After his sister Carola Stella (born 1925) Michael Gielen was the second child of the Austrian theater man and later director of the Burgtheater Josef Gielen and the actress Rosa Steuermann, sister of Salka Viertel , Eduard Steuermann and Zygmunt Steuermann .
At the age of eleven, Gielen was already studying the three piano pieces Opus 11 by Arnold Schönberg . Gielen's family, who had moved from Berlin to Vienna under pressure from the National Socialists in 1937 , had to emigrate to Argentina after the annexation of Austria in 1940 because their father was opposed to National Socialism and Gielen's mother, Rosa, a "Jew" according to National Socialist terminology, was at risk. to be arrested and deported. It was there that Michael Gielen met the conductor Fritz Busch at the age of thirteen , with whom he often practiced the piano four hands. From 1942 to 1949 he studied piano and music theory with Erwin Leuchter in Buenos Aires . In 1945 he began studying philosophy for three semesters and then played a lot of chamber music privately with his brother-in-law Ljerko Spiller and his violin students. Gielen studied Ernst Krenek's writing About New Music and composed. In 1946 his first work was a sonata for piano and violin.
He began his professional career in 1947 as a répétiteur at the Teatro Colón , where his father was chief director and the conductor Erich Kleiber had a decisive influence on him. Gielen became a pianist in the ensemble Agrupación Nueva Música of the Argentine Society for New Music, founded by the composer Juan Carlos Paz , where he also met Mauricio Kagel . In 1949 he performed Schönberg's piano works in a concert commented on by Paz .
In 1950 Gielen went to the Vienna State Opera , where he also worked as a répétiteur and met Herbert von Karajan , Karl Böhm , Clemens Krauss and Dimitri Mitropoulos , among others . From 1960 Gielen was music director of the Royal Opera in Stockholm for five years , in 1969 director of the Belgian National Orchestra in Brussels and in 1973 chief conductor of the Dutch Opera in Amsterdam . He made operatic history as the conductor of the world premiere of Bernd Alois Zimmermann's opera The Soldiers on February 15, 1965 in Cologne . From 1977 to 1987 Gielen was general music director of the Frankfurt Opera , which under his leadership (in collaboration with Klaus Zehelein ) advanced to one of the most important opera houses in Europe, and also director of the museum concerts in Frankfurt am Main . At the same time he was Principal Guest Conductor of the BBC Symphony Orchestra in London from 1978 to 1981 , of which he has been Honorary Conductor since then, and from 1980 to 1986 director of the Cincinnati Symphony Orchestra .
In 1986 he took over the SWF Sinfonieorchester Baden-Baden, which was renamed SWR Sinfonieorchester Baden-Baden und Freiburg in 1996 , and directed it until 1999. From 1999 to 2014 he was a permanent guest conductor, and since 2002 honorary conductor of this orchestra. He worked regularly with the Konzerthausorchester Berlin , first as principal guest conductor, later as guest conductor of honor.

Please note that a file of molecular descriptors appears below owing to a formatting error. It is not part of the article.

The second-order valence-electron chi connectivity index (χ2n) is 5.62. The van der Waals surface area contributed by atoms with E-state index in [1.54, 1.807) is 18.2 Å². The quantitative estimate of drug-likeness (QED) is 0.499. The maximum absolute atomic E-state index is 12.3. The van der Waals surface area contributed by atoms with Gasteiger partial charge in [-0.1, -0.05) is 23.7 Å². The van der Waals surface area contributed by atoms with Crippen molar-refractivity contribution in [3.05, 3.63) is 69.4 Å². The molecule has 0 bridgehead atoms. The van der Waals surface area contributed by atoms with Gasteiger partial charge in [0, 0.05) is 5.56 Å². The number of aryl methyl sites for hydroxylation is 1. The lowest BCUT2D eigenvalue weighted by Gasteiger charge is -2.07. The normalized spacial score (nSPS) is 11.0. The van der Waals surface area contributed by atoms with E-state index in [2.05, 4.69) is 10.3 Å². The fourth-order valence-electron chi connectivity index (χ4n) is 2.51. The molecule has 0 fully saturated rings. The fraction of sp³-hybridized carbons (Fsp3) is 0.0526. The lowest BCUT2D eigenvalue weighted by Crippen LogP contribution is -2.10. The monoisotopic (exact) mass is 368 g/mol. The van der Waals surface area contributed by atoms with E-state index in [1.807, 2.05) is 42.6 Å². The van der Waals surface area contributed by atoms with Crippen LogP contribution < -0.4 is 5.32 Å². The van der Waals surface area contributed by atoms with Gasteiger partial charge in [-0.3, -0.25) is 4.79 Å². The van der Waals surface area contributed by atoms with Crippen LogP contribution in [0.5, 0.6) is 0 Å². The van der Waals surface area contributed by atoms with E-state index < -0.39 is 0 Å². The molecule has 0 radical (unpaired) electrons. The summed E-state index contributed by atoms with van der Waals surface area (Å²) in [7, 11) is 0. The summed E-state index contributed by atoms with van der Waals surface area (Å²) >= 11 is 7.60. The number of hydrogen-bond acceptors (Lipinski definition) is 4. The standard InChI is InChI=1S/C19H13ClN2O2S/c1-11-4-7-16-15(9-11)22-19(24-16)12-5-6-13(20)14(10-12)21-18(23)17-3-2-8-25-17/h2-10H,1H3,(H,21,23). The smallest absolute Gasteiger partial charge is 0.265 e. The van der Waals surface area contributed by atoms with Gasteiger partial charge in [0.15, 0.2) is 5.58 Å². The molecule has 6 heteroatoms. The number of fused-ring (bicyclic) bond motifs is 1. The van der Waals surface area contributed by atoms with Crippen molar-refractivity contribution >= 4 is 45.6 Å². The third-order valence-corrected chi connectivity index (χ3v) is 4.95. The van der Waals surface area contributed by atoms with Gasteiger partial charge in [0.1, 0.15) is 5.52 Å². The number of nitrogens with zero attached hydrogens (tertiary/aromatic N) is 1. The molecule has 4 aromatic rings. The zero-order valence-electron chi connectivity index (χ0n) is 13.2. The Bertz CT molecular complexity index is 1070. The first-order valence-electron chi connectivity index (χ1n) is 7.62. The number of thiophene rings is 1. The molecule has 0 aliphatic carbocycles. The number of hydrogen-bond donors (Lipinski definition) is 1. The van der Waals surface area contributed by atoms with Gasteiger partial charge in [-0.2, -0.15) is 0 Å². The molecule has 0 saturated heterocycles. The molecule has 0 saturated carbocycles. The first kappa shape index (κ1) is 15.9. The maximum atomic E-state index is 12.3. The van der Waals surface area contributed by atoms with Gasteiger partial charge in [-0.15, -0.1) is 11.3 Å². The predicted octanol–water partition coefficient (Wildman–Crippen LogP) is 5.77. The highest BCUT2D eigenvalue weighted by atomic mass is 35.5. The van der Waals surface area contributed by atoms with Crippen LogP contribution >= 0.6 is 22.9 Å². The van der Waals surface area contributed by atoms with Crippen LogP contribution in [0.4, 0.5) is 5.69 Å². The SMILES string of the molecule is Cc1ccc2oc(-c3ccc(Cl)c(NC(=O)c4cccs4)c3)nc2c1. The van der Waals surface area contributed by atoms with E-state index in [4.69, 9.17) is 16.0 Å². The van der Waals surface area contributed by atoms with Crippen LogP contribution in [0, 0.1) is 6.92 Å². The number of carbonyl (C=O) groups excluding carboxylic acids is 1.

The Staatskapelle Berlin conducted Michael Gielen for the first time in 1991 with a premiere of Claude Debussy's Pelléas et Mélisande in a legendary production of Ruth Berghaus . He fundamentally changed the orchestra's understanding of sound for the music of the 20th century. In 1995, Alban Berg's Lulu was named production of the year under his direction at the Salzburg Festival with a directorial work by Peter Mussbach . In 1997 the opera was first performed at the State Opera Unter den Linden and remained in the program for many years. From 1998 to 2012, concerts with the Staatskapelle Berlin followed every season, in which he dealt with works by Ludwig van Beethoven, Anton Bruckner, Gustav Mahler, Arnold Schönberg, Alban Berg and other composers mainly from the 20th century. In 2001 he led the premiere of Franz Schreker's Der ferne Klang - again with a directorial work by Peter Mussbach - to a success. Two years earlier he had turned to Italian opera with the premiere of Norma . In the following years Michael Gielen devoted himself more and more to this repertoire and, with his detoxified, unsentimental interpretation, created a new soundscape for this literature. Initially engaged as a guest conductor, later as Principal Guest Conductor , he was made an honorary member in recognition of his formative artistic work and collegial solidarity with the Staatsoper Unter den Linden.
Gielen's repertoire was broad - from Bach to modern times , symphonic literature and opera alike. The focal points of his work were on the one hand the great symphonic composers such as Ludwig van Beethoven, Anton Bruckner and Gustav Mahler , on the other hand the composers of the 20th century and here in particular the representatives of the New Vienna School .
He returned to his hometown only a few times: in the 1970s when conducting a Rosenkavalier performance, in 1992 he was a guest in exchange between the Dresden Philharmonic and the Südwestfunk Symphony Orchestra and in 2008 for the presentation of his book “Unbedingt Musik”.